God is mystery. So far beyond our human comprehension and understanding. And yet at the same time, so deeply personal – a promise as close to us as our own breath.
I wasn’t looking for a call to ministry when I sat in the sanctuary of the church where a group of us had gathered for a small group leaders retreat. I had just graduated from college. Seminary was like one of those incredibly vivid dreams that suddenly vanishes from memory the moment you wake up – or in my case, the moment I came out as gay.
It didn’t matter that I had found this new church that was founded explicitly as a LGBTQIA+ affirming community. It didn’t matter that the group I was preparing to lead was a faith formation group specifically for LGBTQIA+ Christians.
All morning long, I looked around at everyone else gathered there with me, thinking how much more qualified and experienced they all seemed – and how inadequate I felt by comparison. There’s no way I can do this. Who am I to think I can lead this group?
Later, during some free time when we were given no further instructions other than to meander around the building to reflect and meditate, I found an open pew in the quiet sanctuary. As introverted as I am, I’ve never been one for quiet, reflective spiritual practices, and so in an effort to pass the time, I opened a pew bible and started reading – from Exodus, chapter 3, of all places. Moses’s call story.
“Who am I that should go to Pharaoh?” Preach it, Moses! Who am I that should lead this small group? Pick someone else. Literally anyone else.
And then, as surely as God was speaking to Moses, God was speaking to me: I will be with you. I will be what I will be.
No pep talk. No reminding of my qualifications. (Though I wouldn’t have argued with that.) But a simple reminder of a profound promise.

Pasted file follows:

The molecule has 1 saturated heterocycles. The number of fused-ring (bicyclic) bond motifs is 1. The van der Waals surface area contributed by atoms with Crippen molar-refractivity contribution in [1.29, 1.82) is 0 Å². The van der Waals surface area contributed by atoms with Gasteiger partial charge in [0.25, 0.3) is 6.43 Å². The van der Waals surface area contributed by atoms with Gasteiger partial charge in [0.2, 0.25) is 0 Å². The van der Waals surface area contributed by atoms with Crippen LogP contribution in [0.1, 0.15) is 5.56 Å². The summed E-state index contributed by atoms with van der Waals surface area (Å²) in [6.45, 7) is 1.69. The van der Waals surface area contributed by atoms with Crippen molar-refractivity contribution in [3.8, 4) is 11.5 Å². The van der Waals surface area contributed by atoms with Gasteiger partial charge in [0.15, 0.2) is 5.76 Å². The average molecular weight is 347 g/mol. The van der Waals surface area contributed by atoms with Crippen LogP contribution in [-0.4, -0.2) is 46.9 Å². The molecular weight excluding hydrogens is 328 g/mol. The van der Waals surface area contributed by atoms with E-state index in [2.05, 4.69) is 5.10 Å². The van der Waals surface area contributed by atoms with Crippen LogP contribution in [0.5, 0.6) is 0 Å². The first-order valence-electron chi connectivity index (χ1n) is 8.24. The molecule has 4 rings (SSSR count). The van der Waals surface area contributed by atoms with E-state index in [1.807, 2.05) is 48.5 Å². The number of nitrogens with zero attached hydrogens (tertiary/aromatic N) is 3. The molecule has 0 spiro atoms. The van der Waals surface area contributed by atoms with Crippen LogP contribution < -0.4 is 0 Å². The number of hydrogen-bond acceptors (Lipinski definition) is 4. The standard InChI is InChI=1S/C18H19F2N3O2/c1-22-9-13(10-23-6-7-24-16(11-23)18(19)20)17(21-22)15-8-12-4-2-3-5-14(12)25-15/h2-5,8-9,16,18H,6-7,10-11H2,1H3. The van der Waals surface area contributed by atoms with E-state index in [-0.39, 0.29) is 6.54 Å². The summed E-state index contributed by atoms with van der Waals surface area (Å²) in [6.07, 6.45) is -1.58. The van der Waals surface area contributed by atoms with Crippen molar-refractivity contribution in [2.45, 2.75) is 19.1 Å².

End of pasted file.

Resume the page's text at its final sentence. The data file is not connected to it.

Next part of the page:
A God who is mystery. A God who reminds us they have been, are, and will continue to be whatever we need them to be.
Not whatever we want them to be – but what we need them to be. There’s a difference. Moses and I wanted a God who would leave us alone. What we got was a God who never left us.
Today is a liturgical day when we might feel tempted to explain God, but as any preacher can tell you, most roads lead to heresy and will inevitably fall short.
Despite my overly pompous degree title “Master of Divinity,” I can’t explain God. And frankly, I’d be suspicious of anyone who tells me they can.
God cannot be explained. God has to be experienced.
You don’t have to go to the wilderness searching for a flaming bush that tells you to lead a mass exodus of enslaved people into freedom. And you don’t have to go on a retreat where you realize that maybe you are still called to ministry and your sexuality is not an impediment but a gift.
Sure, you can do those things, but it turns out that just about everywhere you look, there is God.
And where there is God, there should be warning signs.
Because if my story, the stories of our biblical ancestors, the stories of countless people of faith, and your stories too are any indication, the experience of that God will change your life.